Sometimes we may need more flexible biomaterials and for that engineers often turn to polyurethane, a type of polymer used in catheters, artificial heart valves and other flexible devices and hydrogels. It has a high level of elasticity, so is pretty flexible, but it’s also durable and resistant to tearing making it perform well under both static and dynamic loading conditions. This polymer is blood-friendly because platelet cells which cause clotting do not stick to them as much (Fig. 9-6).
Hydrogels are materials made up of things called hydrophilic structures, crosslinked polymers which are capable of holding large amounts of water. For example, one of the most widely used hydrogels is Phema (Fig. 9-7), a material that is pretty unreactive and supportive of biological processes. It’s tough, doesn’t degrade easily, isn’t absorbed by the body and it can take on many shapes and forms. Their unique properties make them perfect candidates for drug delivery.
Nanoparticles are materials with overall dimensions in the nanoscale, that is, under 100 nanometers. For comparison, cells in living organisms are typically 10 micrometers across, literally giants next to nanoparticles (Fig. 9-8). Proteins measure about 5 nanometers, which is about the scale of the smallest nanoparticles.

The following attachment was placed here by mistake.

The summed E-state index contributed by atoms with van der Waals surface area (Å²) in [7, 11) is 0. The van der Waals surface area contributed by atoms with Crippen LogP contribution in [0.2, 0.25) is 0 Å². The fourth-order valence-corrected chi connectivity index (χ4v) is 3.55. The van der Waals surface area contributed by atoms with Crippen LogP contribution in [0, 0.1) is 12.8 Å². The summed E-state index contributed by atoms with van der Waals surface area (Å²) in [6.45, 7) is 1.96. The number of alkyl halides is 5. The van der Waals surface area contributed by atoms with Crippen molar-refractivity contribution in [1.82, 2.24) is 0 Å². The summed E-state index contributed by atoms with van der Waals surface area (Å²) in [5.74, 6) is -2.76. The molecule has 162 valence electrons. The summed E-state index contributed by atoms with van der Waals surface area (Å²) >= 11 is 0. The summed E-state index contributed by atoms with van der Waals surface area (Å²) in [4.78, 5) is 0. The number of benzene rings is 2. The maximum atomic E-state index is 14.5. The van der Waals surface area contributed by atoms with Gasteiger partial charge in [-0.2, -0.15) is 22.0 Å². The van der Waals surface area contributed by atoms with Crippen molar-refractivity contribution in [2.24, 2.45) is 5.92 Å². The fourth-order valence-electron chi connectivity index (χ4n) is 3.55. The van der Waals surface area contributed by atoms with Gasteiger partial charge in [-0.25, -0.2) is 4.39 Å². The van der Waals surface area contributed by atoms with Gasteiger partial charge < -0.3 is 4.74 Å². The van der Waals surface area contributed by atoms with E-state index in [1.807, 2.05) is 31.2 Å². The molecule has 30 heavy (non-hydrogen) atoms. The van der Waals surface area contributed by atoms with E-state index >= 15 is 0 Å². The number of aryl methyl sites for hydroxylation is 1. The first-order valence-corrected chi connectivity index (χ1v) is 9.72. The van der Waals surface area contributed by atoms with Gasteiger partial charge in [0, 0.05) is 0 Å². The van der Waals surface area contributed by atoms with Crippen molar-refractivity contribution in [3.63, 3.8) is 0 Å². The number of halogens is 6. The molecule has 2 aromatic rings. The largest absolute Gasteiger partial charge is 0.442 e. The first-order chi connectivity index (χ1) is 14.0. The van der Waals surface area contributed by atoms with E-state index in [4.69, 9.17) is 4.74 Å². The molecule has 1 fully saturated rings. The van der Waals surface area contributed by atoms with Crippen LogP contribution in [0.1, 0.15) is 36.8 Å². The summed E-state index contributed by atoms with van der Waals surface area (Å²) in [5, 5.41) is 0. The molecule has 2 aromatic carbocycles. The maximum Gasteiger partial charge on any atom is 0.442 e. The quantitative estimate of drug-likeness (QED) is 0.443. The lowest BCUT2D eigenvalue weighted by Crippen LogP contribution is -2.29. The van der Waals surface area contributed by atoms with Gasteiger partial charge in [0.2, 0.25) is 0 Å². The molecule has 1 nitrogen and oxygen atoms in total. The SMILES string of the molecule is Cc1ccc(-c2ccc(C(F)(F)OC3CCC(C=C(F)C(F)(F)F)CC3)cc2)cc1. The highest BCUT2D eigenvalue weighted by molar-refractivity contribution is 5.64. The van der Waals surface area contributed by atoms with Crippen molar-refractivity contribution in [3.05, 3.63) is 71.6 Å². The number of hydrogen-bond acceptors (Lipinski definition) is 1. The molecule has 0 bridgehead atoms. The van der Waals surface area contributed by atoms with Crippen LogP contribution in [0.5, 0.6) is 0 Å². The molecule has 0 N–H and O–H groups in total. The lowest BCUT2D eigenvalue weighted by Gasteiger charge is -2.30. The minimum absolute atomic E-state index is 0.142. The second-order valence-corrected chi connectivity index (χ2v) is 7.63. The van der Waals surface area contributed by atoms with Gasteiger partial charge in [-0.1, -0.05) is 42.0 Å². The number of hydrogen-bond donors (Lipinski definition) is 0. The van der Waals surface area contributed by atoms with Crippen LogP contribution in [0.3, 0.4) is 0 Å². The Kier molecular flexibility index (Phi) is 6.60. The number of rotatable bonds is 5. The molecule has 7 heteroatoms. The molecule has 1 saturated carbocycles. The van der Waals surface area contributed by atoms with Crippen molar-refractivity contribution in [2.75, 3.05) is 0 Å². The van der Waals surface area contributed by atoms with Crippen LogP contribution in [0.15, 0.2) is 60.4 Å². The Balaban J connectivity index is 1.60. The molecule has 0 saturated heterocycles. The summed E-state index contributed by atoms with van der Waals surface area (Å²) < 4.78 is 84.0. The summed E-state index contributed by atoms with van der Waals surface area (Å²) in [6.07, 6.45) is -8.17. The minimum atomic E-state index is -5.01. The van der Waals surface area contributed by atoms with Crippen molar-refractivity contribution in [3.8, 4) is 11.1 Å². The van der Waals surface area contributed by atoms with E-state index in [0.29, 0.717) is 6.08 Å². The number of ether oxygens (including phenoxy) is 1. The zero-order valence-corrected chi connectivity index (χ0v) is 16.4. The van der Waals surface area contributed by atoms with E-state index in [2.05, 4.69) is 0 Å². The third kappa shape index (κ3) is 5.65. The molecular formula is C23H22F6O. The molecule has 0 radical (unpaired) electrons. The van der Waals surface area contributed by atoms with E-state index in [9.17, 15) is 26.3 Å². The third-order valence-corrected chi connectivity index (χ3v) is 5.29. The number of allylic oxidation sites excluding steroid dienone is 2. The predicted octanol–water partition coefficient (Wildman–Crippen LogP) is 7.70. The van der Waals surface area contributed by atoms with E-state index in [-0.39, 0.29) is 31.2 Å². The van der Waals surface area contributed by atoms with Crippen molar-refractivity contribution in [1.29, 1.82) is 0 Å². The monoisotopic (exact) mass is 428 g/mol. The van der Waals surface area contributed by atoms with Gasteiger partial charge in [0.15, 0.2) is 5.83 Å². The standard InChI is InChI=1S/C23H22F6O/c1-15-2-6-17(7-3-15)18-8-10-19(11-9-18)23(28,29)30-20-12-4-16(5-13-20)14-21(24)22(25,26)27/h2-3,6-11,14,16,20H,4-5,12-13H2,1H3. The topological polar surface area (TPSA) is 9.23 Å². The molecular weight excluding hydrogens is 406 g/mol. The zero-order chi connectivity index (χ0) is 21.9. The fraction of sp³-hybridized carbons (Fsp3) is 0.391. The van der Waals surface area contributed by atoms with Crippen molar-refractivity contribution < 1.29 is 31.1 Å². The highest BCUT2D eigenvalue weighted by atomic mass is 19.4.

They are undetectable by the human eye and can exhibit significantly different physical and chemical properties compared to their larger material counterparts, that is their material properties change as their size approaches the atomic scale. For example, copper is considered a soft material, with bulk copper bending when its atoms cluster at the 50 nanometer scale. Consequently, copper nanoparticles smaller than 50 nanometer are considered a very hard material, with drastically different malleability and ductility performance when compared to bulk copper.
Nanomaterials can occur naturally, be created as the by-products of combustion reactions, or be produced purposefully through engineering to perform a specialized function. Nano materials can be composed of metals, ceramics, polymers, organic materials and composites. Applications of nanoparticles are as follows.
Biosensors: Nanowires, nanotubes, quantum dots, and other nanoparticles are contributing to the next generation of biosensors geared towards improving the diagnosis of disease. Implantable biosensors are devices that can evaluate signs and symptoms of disease and regulate drug release, such as insulin for diabetics.
Drug delivery systems: Nanoparticles are engineered with an attraction to diseased cells, allowing treatment to be delivered directly to damaged cells and reducing damage to healthy cells. Nanoparticles can be engineered to precisely deliver drugs, light, and heat to specific cells in the body to treat cancer and other illnesses.
Tissue engineering: Nanotechnology used in tissue engineering helps repair, reproduce, or reshape damaged tissues. Successful nanotechnology tissue engineering could replace organ transplants and artificial implants; graphene and other particles are already being tested in advanced bone tissue engineering applications.
Nanomaterials are contributing significantly to tissue engineering advancements for bone, cartilage, vascular, neural and bladder applications. For example, an injectable hydrogel can be mixed with nanoparticle components which contain molecules which are signals for cells to proliferate and differentiate into specialized osteoblast cells (Fig. 9-9). This technology is used for regeneration of bone in fractures and osteoporosis disease.